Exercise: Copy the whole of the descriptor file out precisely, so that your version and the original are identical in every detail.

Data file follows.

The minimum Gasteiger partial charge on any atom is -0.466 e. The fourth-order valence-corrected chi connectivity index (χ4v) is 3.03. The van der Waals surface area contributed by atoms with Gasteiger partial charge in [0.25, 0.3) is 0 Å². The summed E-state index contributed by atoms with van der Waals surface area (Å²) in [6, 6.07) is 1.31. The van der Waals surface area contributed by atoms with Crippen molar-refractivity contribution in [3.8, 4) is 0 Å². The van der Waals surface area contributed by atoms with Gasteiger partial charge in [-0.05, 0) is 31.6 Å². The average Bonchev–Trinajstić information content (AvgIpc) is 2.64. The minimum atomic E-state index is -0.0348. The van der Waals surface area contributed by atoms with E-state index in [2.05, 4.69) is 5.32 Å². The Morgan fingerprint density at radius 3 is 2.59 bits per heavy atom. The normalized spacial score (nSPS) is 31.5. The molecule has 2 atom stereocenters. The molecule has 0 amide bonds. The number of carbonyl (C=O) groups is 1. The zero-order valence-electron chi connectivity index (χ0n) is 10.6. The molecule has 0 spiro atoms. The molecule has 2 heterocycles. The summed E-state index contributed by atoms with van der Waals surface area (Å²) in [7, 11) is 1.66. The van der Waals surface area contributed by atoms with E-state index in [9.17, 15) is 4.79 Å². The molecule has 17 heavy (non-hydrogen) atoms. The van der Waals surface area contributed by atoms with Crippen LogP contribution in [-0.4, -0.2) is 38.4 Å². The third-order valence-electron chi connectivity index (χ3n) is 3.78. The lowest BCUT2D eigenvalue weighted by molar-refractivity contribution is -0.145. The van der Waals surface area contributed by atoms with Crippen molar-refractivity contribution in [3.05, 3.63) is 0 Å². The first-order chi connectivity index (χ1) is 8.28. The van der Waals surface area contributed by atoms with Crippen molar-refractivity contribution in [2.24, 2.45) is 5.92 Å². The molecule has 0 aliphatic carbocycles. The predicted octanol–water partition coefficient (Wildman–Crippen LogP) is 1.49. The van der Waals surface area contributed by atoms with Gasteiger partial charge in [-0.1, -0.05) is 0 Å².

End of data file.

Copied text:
The minimum Gasteiger partial charge on any atom is -0.466 e. The fourth-order valence-corrected chi connectivity index (χ4v) is 3.03. The van der Waals surface area contributed by atoms with Gasteiger partial charge in [0.25, 0.3) is 0 Å². The summed E-state index contributed by atoms with van der Waals surface area (Å²) in [6, 6.07) is 1.31. The van der Waals surface area contributed by atoms with Crippen molar-refractivity contribution in [3.8, 4) is 0 Å². The van der Waals surface area contributed by atoms with Gasteiger partial charge in [-0.05, 0) is 31.6 Å². The average Bonchev–Trinajstić information content (AvgIpc) is 2.64. The minimum atomic E-state index is -0.0348. The van der Waals surface area contributed by atoms with E-state index in [2.05, 4.69) is 5.32 Å². The Morgan fingerprint density at radius 3 is 2.59 bits per heavy atom. The normalized spacial score (nSPS) is 31.5. The molecule has 2 atom stereocenters. The molecule has 0 amide bonds. The number of carbonyl (C=O) groups is 1. The zero-order valence-electron chi connectivity index (χ0n) is 10.6. The molecule has 0 spiro atoms. The molecule has 2 heterocycles. The summed E-state index contributed by atoms with van der Waals surface area (Å²) in [7, 11) is 1.66. The van der Waals surface area contributed by atoms with E-state index in [9.17, 15) is 4.79 Å². The molecule has 17 heavy (non-hydrogen) atoms. The van der Waals surface area contributed by atoms with Crippen LogP contribution in [-0.4, -0.2) is 38.4 Å². The third-order valence-electron chi connectivity index (χ3n) is 3.78. The lowest BCUT2D eigenvalue weighted by molar-refractivity contribution is -0.145. The van der Waals surface area contributed by atoms with Crippen molar-refractivity contribution in [3.05, 3.63) is 0 Å². The first-order chi connectivity index (χ1) is 8.28. The van der Waals surface area contributed by atoms with Crippen molar-refractivity contribution in [2.24, 2.45) is 5.92 Å². The molecule has 0 aliphatic carbocycles. The predicted octanol–water partition coefficient (Wildman–Crippen LogP) is 1.49. The van der Waals surface area contributed by atoms with Gasteiger partial charge in [-0.1, -0.05) is 0 Å².